- You can learn more about these and other brands of psychotherapy here.
Don’t worry about the letters behind a psychotherapist’s name. The nature of a therapist’s graduate training often says little about his or her quality as a clinician. Just make sure that the clinician is licensed by the state and comes recommended by a trusted source.
What about specialists?
Any seasoned clinician should be able to help clients with depression, anxiety, or relationship challenges. If you’re unsure about whether a clinician will be a good fit, you or your college student should feel free to ask prospective therapists if they address the concerns at hand. Some challenges call for a specialist in a particular treatment area. If your college student is struggling with substance abuse, an eating disorder, or trauma, let your referral sources know.
How does confidentiality work?
In general, psychotherapy is like Las Vegas: what happens there, stays there. Your college student has the option of signing a consent form that will allow you to speak freely with his or her clinician if you, your student, and the clinician deem that appropriate. If your son or daughter choses not to sign such a form but you feel that there is pressing information the clinician should know, you have an option: you can call the therapist and leave information in a voice message. Ethically, the clinician cannot return your call, or even acknowledge that your child is a client. Most therapists, myself included, would alert the client to the call and address the information, and how it arrived, as a part of the psychotherapy. Accordingly, you’ll want to weigh carefully the costs and benefits of making such a call before doing so.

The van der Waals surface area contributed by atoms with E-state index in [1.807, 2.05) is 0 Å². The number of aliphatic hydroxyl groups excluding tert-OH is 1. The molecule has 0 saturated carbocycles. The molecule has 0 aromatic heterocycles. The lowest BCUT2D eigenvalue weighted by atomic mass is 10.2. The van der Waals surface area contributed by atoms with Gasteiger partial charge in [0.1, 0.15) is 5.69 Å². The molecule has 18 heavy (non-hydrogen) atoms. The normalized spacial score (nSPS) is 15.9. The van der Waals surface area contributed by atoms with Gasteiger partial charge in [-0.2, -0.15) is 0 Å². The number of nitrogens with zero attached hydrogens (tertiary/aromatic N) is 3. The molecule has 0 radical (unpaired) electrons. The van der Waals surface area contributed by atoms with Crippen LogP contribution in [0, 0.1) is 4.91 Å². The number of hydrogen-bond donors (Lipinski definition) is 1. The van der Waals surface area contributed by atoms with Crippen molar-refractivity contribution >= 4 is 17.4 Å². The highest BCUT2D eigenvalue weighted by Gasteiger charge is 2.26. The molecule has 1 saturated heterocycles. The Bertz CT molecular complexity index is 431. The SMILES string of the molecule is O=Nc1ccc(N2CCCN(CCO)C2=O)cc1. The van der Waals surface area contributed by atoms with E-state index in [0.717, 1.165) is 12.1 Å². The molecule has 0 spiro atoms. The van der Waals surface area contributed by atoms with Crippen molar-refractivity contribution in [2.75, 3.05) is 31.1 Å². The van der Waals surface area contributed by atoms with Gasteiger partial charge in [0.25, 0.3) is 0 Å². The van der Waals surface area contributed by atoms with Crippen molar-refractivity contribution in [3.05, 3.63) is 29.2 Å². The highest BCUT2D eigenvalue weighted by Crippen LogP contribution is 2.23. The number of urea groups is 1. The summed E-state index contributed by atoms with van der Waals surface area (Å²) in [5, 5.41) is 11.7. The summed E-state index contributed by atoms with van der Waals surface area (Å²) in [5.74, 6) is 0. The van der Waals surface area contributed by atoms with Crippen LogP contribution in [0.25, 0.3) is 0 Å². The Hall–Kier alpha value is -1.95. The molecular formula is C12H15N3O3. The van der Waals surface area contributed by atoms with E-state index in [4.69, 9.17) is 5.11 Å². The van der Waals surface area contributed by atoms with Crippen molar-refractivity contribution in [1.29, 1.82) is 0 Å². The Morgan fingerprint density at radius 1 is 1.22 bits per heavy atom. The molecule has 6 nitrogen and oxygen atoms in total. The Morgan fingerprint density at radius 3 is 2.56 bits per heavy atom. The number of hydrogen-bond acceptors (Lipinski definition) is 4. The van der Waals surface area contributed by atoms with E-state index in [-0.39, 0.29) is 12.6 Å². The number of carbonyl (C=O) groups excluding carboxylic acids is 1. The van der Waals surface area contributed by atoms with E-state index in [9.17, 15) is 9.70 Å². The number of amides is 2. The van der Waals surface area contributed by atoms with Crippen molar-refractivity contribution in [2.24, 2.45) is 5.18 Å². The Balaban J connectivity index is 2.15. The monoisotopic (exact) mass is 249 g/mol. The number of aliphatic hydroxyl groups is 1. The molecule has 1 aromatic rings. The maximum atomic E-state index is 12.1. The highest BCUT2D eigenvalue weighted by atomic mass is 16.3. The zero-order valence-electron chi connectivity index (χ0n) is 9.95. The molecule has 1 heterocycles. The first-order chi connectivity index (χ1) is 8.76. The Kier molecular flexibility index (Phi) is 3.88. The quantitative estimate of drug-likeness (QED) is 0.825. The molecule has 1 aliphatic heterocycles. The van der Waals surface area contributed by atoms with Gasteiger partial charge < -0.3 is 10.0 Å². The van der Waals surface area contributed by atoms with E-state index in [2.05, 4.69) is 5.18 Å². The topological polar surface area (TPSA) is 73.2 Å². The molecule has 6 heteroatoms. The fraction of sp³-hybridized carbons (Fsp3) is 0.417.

Can I use my insurance?
Here’s the short answer: it depends. To save yourself, and your college student, some trouble you might start by calling your insurance carrier to see what coverage they provide for in-network and out-of-network clinicians near your student. In general, insurance coverage of psychotherapy is stacked against the consumer: insurers usually offer limited coverage for a limited number of clinicians. And therapists who can maintain vibrant practices without taking insurance (usually the more skilled and seasoned clinicians) have no financial incentive to belong to insurance panels. If your resources are tight, you can ask clinicians who are not covered by your insurance if they offer a sliding-scale fee.
Finding a therapist can make things better for your college student when the end of the semester can’t come fast enough. Good psychotherapy helps young people build their independence, learn to take excellent care of themselves, and consider healthy choices and possibilities that previously seemed out of reach. By the time your son or daughter seeks psychotherapy, things are already moving in the right direction.
Lisa Damour is a psychologist in private practice in Shaker Heights, Ohio, a clinical instructor at Case Western Reserve University and the director of Laurel School’s Center for Research on Girls. She writes a monthly Adolescence column for the New York Times’ Motherlode blog and her forthcoming book, Untangled: Guiding Teenage Girls Through the Seven Transitions into Adulthood will be available in February 2016. Connect with her on Facebook and Twitter.